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A Cormorant helicopter  (Courtesy DND) A Cormorant helicopter (Courtesy DND)

In Depth

Search and Rescue

Search and Rescue

Last Updated July 19, 2005

One fact stands out when trying to understand the challenge for search and rescue (SAR) in Canada: the size of the operation. It covers over 15.5 million square kilometres.

That includes Canada's huge land territory and territorial waters, as well as stretches of the Atlantic, Pacific and Arctic oceans that are this country's responsibility.

The Canadian Forces has been in charge of co-ordinating search and rescue since it was assigned the task by the federal cabinet in 1947, when the Royal Canadian Air Force was given the prime responsibility, a role it still holds.

Other arms of the Canadian Forces, plus the coast guard, RCMP, local police and civilian volunteers co-ordinate efforts depending on the details of the rescue.

A federal agency called the National Search and Rescue Secretariat (NSS) brings together all federal agencies and departments that may be involved in search and rescue, the provinces and municipalities, and volunteers.

The volunteers are represented by various groups including the Search and Rescue Volunteers Association of Canada (SARVAC). The Civil Air Search and Rescue Association (CASARA) often assists in search and rescue efforts using private aircraft. The Canadian Marine Rescue Association (CMRA) has a similar role with private boats or vessels.

The air force operates three Joint Rescue Co-ordination Centres, in Halifax, Trenton, Ont., and Victoria, and with the Canadian Coast Guard, two Maritime Rescue Sub-Centres in Quebec City and St. John's, Nfld.

Both the search and the rescue phases, in most cases, depend on eyes in the sky. It is the Canadian air force that conducts most of those operations, using a variety of aircraft from the new Cormorant helicopter to the fixed wing Buffalo and Aurora airplanes.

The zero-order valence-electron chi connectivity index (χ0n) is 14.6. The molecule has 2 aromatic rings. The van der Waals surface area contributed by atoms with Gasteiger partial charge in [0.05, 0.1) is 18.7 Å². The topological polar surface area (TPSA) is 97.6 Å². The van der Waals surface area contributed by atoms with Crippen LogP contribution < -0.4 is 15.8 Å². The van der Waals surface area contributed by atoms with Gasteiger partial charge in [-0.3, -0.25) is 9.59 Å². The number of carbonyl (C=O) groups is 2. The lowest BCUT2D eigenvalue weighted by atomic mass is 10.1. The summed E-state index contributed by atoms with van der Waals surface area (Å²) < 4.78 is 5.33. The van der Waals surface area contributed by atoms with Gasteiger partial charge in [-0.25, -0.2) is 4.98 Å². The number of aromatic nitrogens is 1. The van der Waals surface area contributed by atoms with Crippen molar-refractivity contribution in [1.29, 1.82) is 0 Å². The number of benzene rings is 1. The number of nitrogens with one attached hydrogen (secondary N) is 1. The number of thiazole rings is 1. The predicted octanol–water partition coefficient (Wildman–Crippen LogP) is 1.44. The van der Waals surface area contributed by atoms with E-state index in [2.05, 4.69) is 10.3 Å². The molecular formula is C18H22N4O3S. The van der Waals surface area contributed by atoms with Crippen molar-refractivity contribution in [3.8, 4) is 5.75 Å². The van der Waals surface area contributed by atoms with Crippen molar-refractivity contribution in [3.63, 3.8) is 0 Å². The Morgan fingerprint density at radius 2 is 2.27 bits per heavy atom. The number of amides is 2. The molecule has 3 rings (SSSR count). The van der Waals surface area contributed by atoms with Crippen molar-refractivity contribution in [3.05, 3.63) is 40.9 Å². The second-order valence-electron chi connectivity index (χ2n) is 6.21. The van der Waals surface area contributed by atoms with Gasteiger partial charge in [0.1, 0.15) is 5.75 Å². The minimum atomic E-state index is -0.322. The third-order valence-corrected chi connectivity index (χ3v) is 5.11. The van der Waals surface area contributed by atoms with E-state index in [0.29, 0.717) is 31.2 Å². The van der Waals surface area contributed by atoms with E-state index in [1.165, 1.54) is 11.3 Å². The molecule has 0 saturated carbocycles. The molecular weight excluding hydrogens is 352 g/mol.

At sea, the Canadian Coast Guard, sometimes assisted by the navy, is responsible for surface rescues along the coast and at sea. Civilians who are members of the coast guard auxiliary assist both the coast guard and local police, often in inland waters where there are no major coast guard vessels.

Local rescue operations are usually coordinated by the local police assisted by trained volunteers and by the air force when needed.

Canada also co-ordinates its efforts with the United States (where the coast guard, air force, air national guard and navy share responsibility) and other nations, both in co-operating with rescue efforts and by using the satellites that can detect emergency radio beacons from aircraft, ships or individuals in trouble.

Canada uses three aircraft as its main tools for airborne search efforts: the Hercules for long range missions, the Buffalo for mountain operations on the West Coast, and the new Cormorant helicopter. The Canadian Forces can also use the Aurora maritime patrol aircraft and the Griffon helicopter.

Canada's front line rescue personnel are the air force SAR Techs--Search And Rescue Technicians--specially trained specialists who act as spotters watching for a missing or injured person, drop equipment by parachute or by hoist, and often jump into remote areas or into the ocean.

A search and rescue (SAR) technician carries out a practice jump at Goose Spit, on Vancouver Island, during a 2004 training exercise. (Courtesy DND Combat Camera/WO Peter Veldhuizen) A search and rescue (SAR) technician carries out a practice jump at Goose Spit, on Vancouver Island, during a 2004 training exercise. (Courtesy DND Combat Camera/WO Peter Veldhuizen)

The SAR Techs are also trained to organize and assist other rescue teams and provide medical care. They are trained to operate across the vast reaches of Canada, the Arctic, mountains, glaciers, forest and the open ocean. They are trained in special rescue techniques using fixed wing aircraft and helicopters, as well as boats. Their tools include both parachutes and scuba gear.

The RCMP also has responsibility for search and rescue in eight provinces – Ontario and Quebec have provincial police forces with a similar role – and the three territories. An RCMP SAR co-ordinator is in charge in each region.

When a missing persons report becomes a search and rescue mission, a local RCMP search commander organizes the effort, using police and volunteers. The RCMP uses officers specially trained in search and rescue, as well as its helicopters, boats and dog teams.

Other agencies often involved in search and rescue include Parks Canada and its provincial counterparts, and the federal and provincial ministries of natural resources and forestry.

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